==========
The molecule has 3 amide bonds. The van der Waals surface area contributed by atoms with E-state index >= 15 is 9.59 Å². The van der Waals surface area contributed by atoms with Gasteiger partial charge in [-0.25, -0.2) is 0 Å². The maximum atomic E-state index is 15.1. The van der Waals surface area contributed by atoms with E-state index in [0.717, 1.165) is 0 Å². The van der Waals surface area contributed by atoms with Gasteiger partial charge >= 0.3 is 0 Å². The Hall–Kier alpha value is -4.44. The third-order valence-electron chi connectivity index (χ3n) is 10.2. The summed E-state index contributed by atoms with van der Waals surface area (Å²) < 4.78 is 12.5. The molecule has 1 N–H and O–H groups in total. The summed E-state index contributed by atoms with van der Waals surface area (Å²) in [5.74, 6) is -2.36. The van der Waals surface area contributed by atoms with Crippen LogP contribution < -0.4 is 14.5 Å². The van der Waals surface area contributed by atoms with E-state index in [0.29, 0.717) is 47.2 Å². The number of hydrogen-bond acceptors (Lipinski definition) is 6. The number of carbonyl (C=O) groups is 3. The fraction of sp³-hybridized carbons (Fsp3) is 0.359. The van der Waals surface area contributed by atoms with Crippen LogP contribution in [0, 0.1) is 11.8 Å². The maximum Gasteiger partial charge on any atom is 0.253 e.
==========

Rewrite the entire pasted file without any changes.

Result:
The molecule has 3 amide bonds. The van der Waals surface area contributed by atoms with E-state index >= 15 is 9.59 Å². The van der Waals surface area contributed by atoms with Gasteiger partial charge in [-0.25, -0.2) is 0 Å². The maximum atomic E-state index is 15.1. The van der Waals surface area contributed by atoms with E-state index in [0.717, 1.165) is 0 Å². The van der Waals surface area contributed by atoms with Gasteiger partial charge >= 0.3 is 0 Å². The Hall–Kier alpha value is -4.44. The third-order valence-electron chi connectivity index (χ3n) is 10.2. The summed E-state index contributed by atoms with van der Waals surface area (Å²) < 4.78 is 12.5. The molecule has 1 N–H and O–H groups in total. The summed E-state index contributed by atoms with van der Waals surface area (Å²) in [5.74, 6) is -2.36. The van der Waals surface area contributed by atoms with Crippen LogP contribution < -0.4 is 14.5 Å². The van der Waals surface area contributed by atoms with E-state index in [0.29, 0.717) is 47.2 Å². The number of hydrogen-bond acceptors (Lipinski definition) is 6. The number of carbonyl (C=O) groups is 3. The fraction of sp³-hybridized carbons (Fsp3) is 0.359. The van der Waals surface area contributed by atoms with Crippen LogP contribution in [0, 0.1) is 11.8 Å². The maximum Gasteiger partial charge on any atom is 0.253 e.